A former prominent Fairfax County doctor used his own sperm to impregnate women who came to him for treatment of fertility problems, fathering at least seven children, according to a federal indictment returned yesterday in Alexandria.
Cecil B. Jacobson, a former George Washington University geneticist who owned the Reproductive Genetics Center Ltd., of Vienna, also was accused in the indictment of repeatedly injecting women who paid up to $5,000 for fertility treatments with a drug that would falsely indicate in tests that they were pregnant.
Jacobson, who agreed to stop practicing medicine three years ago after an investigation of the injection treatments, allegedly told his patients that when the pregnancy failed to develop, the baby had miscarried or been "reabsorbed" into the mother's tissues.
U.S. Attorney Richard Cullen, whose office is prosecuting the case, described Jacobson's alleged scheme as the cruelest possible form of fraud.
"You've got people going to a doctor for the most basic and sacred of events, the most private of events, and sometimes at the most vulnerable times of their lives," Cullen said. "They are seeking advice in what could be the most important decision of their lives, and that trust is violated."
"These people," he added, "have suffered immeasurable harm."
Prosecutors refused to explain yesterday how the seven couples whose children allegedly were fathered using Jacobson's sperm learned of the situation, saying that those details could jeopardize the couples' privacy. Sources familiar with the case said that at the time of the complaints about the injection treatments three years ago, there had been no complaints involving Jacobson's sperm donor program.
The couples are identified in the indictment by pseudonymns and have verified Jacobson as the father of the children through medical testing, according to the indictment.
James R. Tate, Jacobson's attorney, described allegations that his client had impregnated his own patients as a non-issue. "They had children and now they're complaining about the source of the sperm," Tate said. "Frankly, I think it's a red herring to try to get people not to focus on the merits of what Cecil was trying to do."
Tate also said that during the period covered in the indictment there was a heightened awareness of AIDS and that if his client did use his own sperm, he did it "knowing that his semen is clean and good."
Richard R. Boone, an attorney who represented a woman who sued Jacobson over the injections, said he heard several years ago that a former employee of the doctor told the media that Jacobson had used his own semen in the insemination procedures.
"The explanation to the patient would be given that he liked to use fresh sperm because the procedure had a better possibility of success," Boone said. "He would say the sperm donor is waiting in the next room, and he would go obtain the sample. He would disappear and come back within a few minutes with a fresh dose of semen."
The indictment affirms Boone's version of events, saying that shortly after a patient arrived for the procedure, Jacobson "went into the office bathroom and generated an ejaculate, such ejaculate then being used to fraudulently inseminate certain patients."
Jacobson, 55, now a resident of Provo, Utah, was charged in the indictment with 53 felonies, including several counts each of mail fraud, wire fraud and travel fraud, for using the Postal Service and phones to carry out his allegedly fraudulent fertility practice.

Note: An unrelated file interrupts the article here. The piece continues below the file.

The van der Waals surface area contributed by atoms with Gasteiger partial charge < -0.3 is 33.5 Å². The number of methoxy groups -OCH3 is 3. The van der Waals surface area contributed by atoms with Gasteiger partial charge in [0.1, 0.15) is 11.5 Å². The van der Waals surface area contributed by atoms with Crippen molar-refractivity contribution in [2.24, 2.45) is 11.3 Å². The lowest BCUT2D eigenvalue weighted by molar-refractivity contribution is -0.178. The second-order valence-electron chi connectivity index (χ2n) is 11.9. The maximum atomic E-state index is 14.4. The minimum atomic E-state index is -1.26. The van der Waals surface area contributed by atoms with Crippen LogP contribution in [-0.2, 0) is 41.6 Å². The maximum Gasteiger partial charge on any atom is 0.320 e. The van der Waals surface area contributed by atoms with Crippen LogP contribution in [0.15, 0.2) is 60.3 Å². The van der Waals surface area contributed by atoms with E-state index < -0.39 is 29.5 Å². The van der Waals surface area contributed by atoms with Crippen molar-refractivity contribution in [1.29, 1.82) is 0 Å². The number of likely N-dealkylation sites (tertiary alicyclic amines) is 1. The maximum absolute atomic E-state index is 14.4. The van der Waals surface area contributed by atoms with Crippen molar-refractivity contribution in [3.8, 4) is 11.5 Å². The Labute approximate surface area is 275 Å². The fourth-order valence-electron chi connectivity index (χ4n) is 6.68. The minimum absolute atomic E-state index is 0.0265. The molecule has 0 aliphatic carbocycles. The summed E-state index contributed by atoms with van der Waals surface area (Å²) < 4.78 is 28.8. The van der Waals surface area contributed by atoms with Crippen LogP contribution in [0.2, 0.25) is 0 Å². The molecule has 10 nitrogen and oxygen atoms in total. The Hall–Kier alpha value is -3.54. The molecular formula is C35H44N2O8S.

He also was charged with perjury for allegedly lying to the Federal Trade Commission, which obtained an injunction against his practice three years ago. In a consent decree with the FTC, Jacobson was required to set up a $250,000 fund to reimburse some patients who had been deceived by him.
The doctor also was the subject of several civil suits and a 1989 ruling by the Virginia Board of Medicine that effectively prevented him from practicing medicine again.
Jacobson, who had a distinguished reputation in obstetrics and gynecology, performed the first amniocentesis, a procedure that can detect abnormalities in fetuses, in the United States.
Deborah Gregory, a Fairfax Hospital employee who sued Jacobson several years ago, said she went to Jacobson over a period of years and received "many, many, many, many injections and was told on three occasions that there were supposed pregnancies."
Gregory, now 40 and still without a child, said her experience with Jacobson cost valuable time that she and her husband will never recover in their efforts to conceive children.
"We lost a number of years, important years," Gregory said. "But I haven't given up hope. I'm an eternal optimist."
Complaints against Jacobson were first aired in 1988 on WRC-TV (Channel 4) and were followed later by a segment on "60 Minutes."
According to the indictment, Jacobson ran his clinic from 1976 until 1988.
During office visits, the doctor described himself as "the babymaker" and told one patient, "God doesn't give you babies -- I do," according to the indictment.
Jacobson administered frequent and large doses of the hormone known as human chorionic gonadotropin (HCG), although women receiving fertility treatment usually get a one-time dose at the time of ovulation, court documents said. Pregnancy tests reacting to the hormone indicated the woman was pregnant when she was not.
Jacobson conducted frequent ultrasound examinations of the women, referring to supposed fetuses as "junior" and telling the patients that the fetus was growing properly, according to the indictment.
When a period of weeks had passed, Jacobson told patients the baby was "gone" or "your baby is dead," explaining that they had suffered a miscarriage. According to the indictment, Jacobson discouraged patients from seeing gynecologists, saying there was no need because the baby's tissues would be reabsorbed quickly into the patient's system.